THE ANSWER to the million dollar question that’s been preoccupying the geek hivemind, that is, “Will Lucid’s Hydra 200 work?” has finally been answered. That’s a definite Yes. PC Perspective has run the first benchmarks on the Hydra system using a narrow combination of graphics cards from both main vendors and has come up with some very interesting numbers.
Although “linear” is pushing it as there’s *always* overhead to be factored in, a mix’n’match of ATI and Nvidia graphics cards actually output some +50% of the full performance. ATI and Nvidia execs are sure to have gotten shivers down their spines, or as they put it:
“We welcome the opportunity to … (fill in random marketing babble about how new tech/competition is so good and will help gamers and the market)”.
A few bugs aside (drivers aren’t yet final) let’s face the awkward truth here, there are two ways to look at this:
1) You want extra performance by bunging in an old graphics card and getting the extra FPS satisfaction, or;
2) You want extra performance in same-vendor, multiGPU situations that generate better than SLI of CrossFire performance.
In the first case it sounds a bit strange that you’d buy a whole new mobo to accomplish this. In the second case – the more plausible one – it’s simply a matter of disregarding motherboard costs and focusing on performance gains, making it a real enthusiast solution. You could argue neither makes sense. What makes sense is someone snapping up Lucid’s IP, quick-ish like.
Corsair’s bold move beyond PC memory has produced some notable examples like the H50 Hydro Series CPU cooling system. Tweaknews puts it through its paces. Sure it’s only slightly better performing than a high-end air cooler, but here you get the added benefit of quasi-silent running. Periscope down!
TweakTown takes the Seagate Savvio 10K.3 RPM SAS 2.0 enterprise HDD in its 300GB variant. Chris did his testing with both integrated and discrete controllers, but the Savvio performed equally well under both (ie: don’t waste money on a discrete controller). Get it here.
There’s a Mexican standoff over at Anandtech. Evga, Asus and Gigabyte P55 motherboards face each other off in a Overclocking cook-off. All we can say is FTW!
Roccat peripherals include some of the fiercest mice on the block. The Kova is the newest member to Roccat’s line-up and you can find it reviewed at XS Reviews. It’s the most basic of gaming mice, it seems, and lacks many of the features trigger-happy gamers desire (macro/keymapping, realtime DPI switching). Read about it here.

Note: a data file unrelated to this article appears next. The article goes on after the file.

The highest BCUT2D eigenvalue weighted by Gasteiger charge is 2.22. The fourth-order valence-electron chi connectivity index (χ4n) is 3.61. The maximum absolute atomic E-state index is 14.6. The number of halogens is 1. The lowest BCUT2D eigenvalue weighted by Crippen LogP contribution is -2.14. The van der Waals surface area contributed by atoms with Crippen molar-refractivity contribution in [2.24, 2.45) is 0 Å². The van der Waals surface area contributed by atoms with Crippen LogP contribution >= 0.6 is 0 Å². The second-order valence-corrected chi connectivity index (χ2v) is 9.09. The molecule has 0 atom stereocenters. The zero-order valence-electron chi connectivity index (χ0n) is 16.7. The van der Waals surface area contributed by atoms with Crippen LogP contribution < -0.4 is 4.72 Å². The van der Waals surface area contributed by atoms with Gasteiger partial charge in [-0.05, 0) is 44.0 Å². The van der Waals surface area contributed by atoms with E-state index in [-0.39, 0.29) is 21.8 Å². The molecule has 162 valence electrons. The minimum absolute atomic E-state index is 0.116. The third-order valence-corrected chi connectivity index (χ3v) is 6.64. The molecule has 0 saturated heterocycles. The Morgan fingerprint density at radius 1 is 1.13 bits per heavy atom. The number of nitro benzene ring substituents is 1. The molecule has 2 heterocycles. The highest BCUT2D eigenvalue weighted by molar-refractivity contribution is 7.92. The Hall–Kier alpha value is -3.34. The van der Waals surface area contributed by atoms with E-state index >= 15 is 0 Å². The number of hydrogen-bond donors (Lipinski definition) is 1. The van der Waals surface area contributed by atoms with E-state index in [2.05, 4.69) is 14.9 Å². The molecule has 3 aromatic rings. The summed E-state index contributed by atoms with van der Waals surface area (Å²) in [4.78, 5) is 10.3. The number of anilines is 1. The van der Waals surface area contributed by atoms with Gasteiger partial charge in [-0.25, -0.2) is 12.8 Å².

Hardware Canucks has a massive WD Caviar Black 2TB HDD. The Black series delivers performance, capacity (as opposed to the Green version) and value (when compared to a SSD). Although it costs much more than your standard HDD, it is still unbeatable in terms of $/GB when compared to SSDs. Give it a look.
Hexus looks at the Inno 3D GT220 graphics card. As we’ve mentioned before, the GT220 should make a fine, cheap, PhysX card on someone’s system if you’re into that kind of thing. Otherwise it’s another one of those cards that the press gratuitously labels as HTPC-class hardware. Well, it’s not. It’s full height, it’s got a fan on top and it’s the last thing we’d put in our HTPC.
HardOCP goes over the details of DX 11 benchmarking using the Unigine’s Heaven software. Good stuff from an Eastern European developer who has done its best to build an all-in-one simple DX 11, 10, 9 and Open GL benchmark. Of course, the question remains, only one vendor is marketing DX 11 right now…
Without making an open statement, Asus has slowly been making ground on their laptop competitors by offering a steady flow of gaming notebooks. Case in point, the Asus G51j, a 15-incher with a Core i7 720QM processor and GTX 260M graphics that gobbles frames like mad. It isn’t too expensive either. Hot Hardware has one.
Via is by far one of the most underestimated companies in the hardware business. They come up with excellent ideas and even follow-through with developing silicon, but ultimately fail to market the right stuff. The Artigo A2000 is one perfect example of this, a NAS appliance based on Via’s C7-D processor. It makes for a cheap NAS where you can plug a Linux server.
Still on the subject of storage, these plug device that you stick on a power outlet really bring out the geek in us. The Ctera Cloudplug offers storage serving with eSATA and USB 2.0 host support. Nice GUI, simple enough to use, the price might be hard to swallow.
RunCore isn’t the most famous of SSD vendors, but as SSDs all come the same limited number of ODMs, well… it’s an opportunity to break into an otherwise incipient market. Test Freaks manhandles the RunCore 64GB Pro IV miniPCIe SSD. A great boost for your Netbook, we’re sure. S|A